Lawsuit on courthouse is called ‘inevitable’ even as developer offers to cut two stories
A lawsuit is all but inevitable in the redevelopment of East Cambridge’s former courthouse, public officials said Monday, despite ongoing talks between neighbors and builder Leggat McCall that have resulted in a promise to take two floors off the tower.
Robert Dickey, an executive vice president and partner at the firm, revealed the offer – surprising even some councillors – and described it and other design changes as the result of more than six weeks’ of discussion with residents in a working group organized by councillor Tim Toomey. The group meets again Thursday.
Dickey confirmed that the company had “begun exploring possibilities” to lease parking spaces somewhere other than the city’s First Street Garage, but told councillors “our very strong preference remains to enter into a mutually beneficial agreement with the city” on parking, reminding them that City Solicitor Nancy Glowa had affirmed it was legal for the city to lease the space, that the city’s Traffic, Parking and Transportation Department had said the city could spare 420 of 1,100 spaces (and ground-floor space intended to be a grocery store) and that the council had agreed unanimously to, in the words of an October letter from City Manager Richard C. Rossi, “declare the 420 parking spaces and the first floor retail space at the First Street Garage available for disposition on terms and conditions satisfactory to the city.”
Ongoing opposition in the community, unhappiness with the state sales process and the introduction of contrary legal opinions has complicated development, though.
Called a “monstrosity”
Leggat McCall’s plans have evolved since December 2012 when it was the winner among seven bidders for the 40 Thorndike St. space., but its pitch has been for the 22-story, three-basement former Edward J. Sullivan Courthouse to become 460,000 square feet of office space, some retail and 24 to 48 units of housing. Only some 90 parking spaces fit onsite.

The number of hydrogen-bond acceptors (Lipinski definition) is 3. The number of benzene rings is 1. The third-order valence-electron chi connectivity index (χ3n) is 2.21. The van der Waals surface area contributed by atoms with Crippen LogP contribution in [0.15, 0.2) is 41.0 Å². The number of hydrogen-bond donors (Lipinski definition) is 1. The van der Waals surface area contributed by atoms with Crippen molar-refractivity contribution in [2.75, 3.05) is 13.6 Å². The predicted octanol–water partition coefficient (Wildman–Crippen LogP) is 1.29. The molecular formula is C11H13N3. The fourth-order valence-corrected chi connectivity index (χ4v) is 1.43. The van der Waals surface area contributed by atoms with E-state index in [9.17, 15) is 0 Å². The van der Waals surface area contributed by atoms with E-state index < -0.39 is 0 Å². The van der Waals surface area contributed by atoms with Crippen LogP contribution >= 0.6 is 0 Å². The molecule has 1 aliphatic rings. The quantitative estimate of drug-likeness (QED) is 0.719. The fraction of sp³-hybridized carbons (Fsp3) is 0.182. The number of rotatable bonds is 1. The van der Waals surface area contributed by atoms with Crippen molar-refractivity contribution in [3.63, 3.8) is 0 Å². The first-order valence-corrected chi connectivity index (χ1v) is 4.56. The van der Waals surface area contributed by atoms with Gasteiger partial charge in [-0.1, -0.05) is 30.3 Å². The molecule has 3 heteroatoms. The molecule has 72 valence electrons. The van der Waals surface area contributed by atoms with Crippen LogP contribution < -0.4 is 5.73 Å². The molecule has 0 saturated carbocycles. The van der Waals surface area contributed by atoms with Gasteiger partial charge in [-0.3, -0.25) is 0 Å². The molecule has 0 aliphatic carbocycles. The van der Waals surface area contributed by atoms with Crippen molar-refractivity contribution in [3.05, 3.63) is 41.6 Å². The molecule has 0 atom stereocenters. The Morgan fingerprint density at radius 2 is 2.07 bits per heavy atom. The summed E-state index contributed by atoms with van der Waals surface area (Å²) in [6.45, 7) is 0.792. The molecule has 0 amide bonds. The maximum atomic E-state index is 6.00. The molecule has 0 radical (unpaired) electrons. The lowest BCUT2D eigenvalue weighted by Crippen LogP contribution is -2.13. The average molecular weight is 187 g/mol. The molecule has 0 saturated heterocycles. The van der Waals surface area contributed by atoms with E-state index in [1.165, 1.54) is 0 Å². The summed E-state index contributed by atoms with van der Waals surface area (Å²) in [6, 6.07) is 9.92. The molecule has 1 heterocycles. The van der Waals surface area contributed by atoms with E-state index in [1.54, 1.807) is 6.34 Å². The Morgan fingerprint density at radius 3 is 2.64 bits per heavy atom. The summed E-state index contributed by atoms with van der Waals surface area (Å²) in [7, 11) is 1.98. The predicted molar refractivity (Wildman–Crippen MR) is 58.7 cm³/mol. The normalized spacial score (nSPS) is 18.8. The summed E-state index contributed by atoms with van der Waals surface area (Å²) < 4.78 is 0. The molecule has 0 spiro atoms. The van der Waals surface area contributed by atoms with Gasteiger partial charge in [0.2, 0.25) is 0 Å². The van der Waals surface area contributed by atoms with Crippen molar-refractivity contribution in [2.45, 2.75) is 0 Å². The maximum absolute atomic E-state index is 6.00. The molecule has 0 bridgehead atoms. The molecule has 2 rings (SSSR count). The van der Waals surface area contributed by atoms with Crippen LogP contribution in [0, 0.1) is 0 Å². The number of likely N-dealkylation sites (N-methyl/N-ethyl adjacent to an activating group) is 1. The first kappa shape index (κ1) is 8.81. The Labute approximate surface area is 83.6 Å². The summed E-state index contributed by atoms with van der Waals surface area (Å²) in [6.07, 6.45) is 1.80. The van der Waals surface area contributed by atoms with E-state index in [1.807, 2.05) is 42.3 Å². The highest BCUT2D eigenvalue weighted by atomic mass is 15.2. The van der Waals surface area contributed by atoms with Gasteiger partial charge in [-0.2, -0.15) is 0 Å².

A common term for the building is “monstrosity,” and neighbors have been unhappy with its presence, including its bulk, shadow, imposition on street parking needs and Middlesex Jail prisoners hooting at them from the top four floors, since before construction began in 1966. The surrounding neighborhood is mostly residential, rising no more than two or three stories.
HYM, the neighbors’ favored bidder for the courthouse, promised to lop off those top four floors, but until its offer to the working group two weeks ago, Leggat McCall’s position was that it needed the building’s full height to make back its investment on buying the building, clearing it of asbestos and rebuilding it.
Questioning city response
There were some 17 people who used the council’s public comment period to talk about the courthouse, including several union construction workers who wanted the project to go forward because it could bring them jobs. Others cited what they saw as flaws in the plans and in the city’s response.
“After months of wrangling, we citizens were able to analyze the city’s actual parking data. It shows without any doubt that the garage is headed for full occupancy even without any development at the courthouse. How could your department have gotten this basic fact so wrong?” asked Seth Teller, head of an group called the Neighborhood Association of East Cambridge, in a letter read Monday that blasted officials citywide as offering no “pushback” to questionable Leggat McCall data and cited Glowa’s work in particular. “There is no more polite way to say it: This is dereliction of duty.”